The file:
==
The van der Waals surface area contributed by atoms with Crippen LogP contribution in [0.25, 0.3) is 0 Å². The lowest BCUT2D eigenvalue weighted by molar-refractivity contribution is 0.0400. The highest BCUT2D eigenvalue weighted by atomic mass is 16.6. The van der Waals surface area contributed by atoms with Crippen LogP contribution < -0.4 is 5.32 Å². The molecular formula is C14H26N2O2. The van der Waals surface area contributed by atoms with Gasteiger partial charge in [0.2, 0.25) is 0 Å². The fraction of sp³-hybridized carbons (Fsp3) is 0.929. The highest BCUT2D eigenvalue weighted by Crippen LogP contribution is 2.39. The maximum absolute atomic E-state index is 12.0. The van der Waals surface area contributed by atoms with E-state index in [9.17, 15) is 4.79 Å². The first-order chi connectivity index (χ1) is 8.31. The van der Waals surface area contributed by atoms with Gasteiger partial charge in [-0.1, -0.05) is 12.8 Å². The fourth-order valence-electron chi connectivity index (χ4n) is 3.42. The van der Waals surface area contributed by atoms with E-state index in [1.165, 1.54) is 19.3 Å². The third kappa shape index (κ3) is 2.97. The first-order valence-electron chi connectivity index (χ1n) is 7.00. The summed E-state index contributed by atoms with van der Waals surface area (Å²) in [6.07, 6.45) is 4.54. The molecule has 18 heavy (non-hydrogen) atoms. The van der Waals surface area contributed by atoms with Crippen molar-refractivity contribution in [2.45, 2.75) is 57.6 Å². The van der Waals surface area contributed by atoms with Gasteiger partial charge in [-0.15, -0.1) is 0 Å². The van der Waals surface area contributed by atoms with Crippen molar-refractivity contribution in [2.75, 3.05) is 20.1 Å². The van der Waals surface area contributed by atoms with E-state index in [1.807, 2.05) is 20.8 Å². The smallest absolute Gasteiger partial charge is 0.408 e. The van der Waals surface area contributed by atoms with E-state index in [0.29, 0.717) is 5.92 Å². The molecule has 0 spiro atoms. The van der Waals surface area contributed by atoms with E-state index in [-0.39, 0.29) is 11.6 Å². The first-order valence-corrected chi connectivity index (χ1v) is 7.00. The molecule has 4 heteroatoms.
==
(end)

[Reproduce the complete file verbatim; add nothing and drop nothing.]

The van der Waals surface area contributed by atoms with Crippen LogP contribution in [0.25, 0.3) is 0 Å². The lowest BCUT2D eigenvalue weighted by molar-refractivity contribution is 0.0400. The highest BCUT2D eigenvalue weighted by atomic mass is 16.6. The van der Waals surface area contributed by atoms with Crippen LogP contribution < -0.4 is 5.32 Å². The molecular formula is C14H26N2O2. The van der Waals surface area contributed by atoms with Gasteiger partial charge in [0.2, 0.25) is 0 Å². The fraction of sp³-hybridized carbons (Fsp3) is 0.929. The highest BCUT2D eigenvalue weighted by Crippen LogP contribution is 2.39. The maximum absolute atomic E-state index is 12.0. The van der Waals surface area contributed by atoms with E-state index in [9.17, 15) is 4.79 Å². The first-order chi connectivity index (χ1) is 8.31. The van der Waals surface area contributed by atoms with Gasteiger partial charge in [-0.1, -0.05) is 12.8 Å². The fourth-order valence-electron chi connectivity index (χ4n) is 3.42. The van der Waals surface area contributed by atoms with E-state index in [1.165, 1.54) is 19.3 Å². The third kappa shape index (κ3) is 2.97. The first-order valence-electron chi connectivity index (χ1n) is 7.00. The summed E-state index contributed by atoms with van der Waals surface area (Å²) in [6.07, 6.45) is 4.54. The molecule has 18 heavy (non-hydrogen) atoms. The van der Waals surface area contributed by atoms with Crippen molar-refractivity contribution in [2.45, 2.75) is 57.6 Å². The van der Waals surface area contributed by atoms with Gasteiger partial charge in [-0.15, -0.1) is 0 Å². The van der Waals surface area contributed by atoms with Crippen molar-refractivity contribution in [2.75, 3.05) is 20.1 Å². The van der Waals surface area contributed by atoms with E-state index in [1.807, 2.05) is 20.8 Å². The smallest absolute Gasteiger partial charge is 0.408 e. The van der Waals surface area contributed by atoms with E-state index in [0.29, 0.717) is 5.92 Å². The molecule has 0 spiro atoms. The van der Waals surface area contributed by atoms with E-state index in [-0.39, 0.29) is 11.6 Å². The first-order valence-corrected chi connectivity index (χ1v) is 7.00. The molecule has 4 heteroatoms.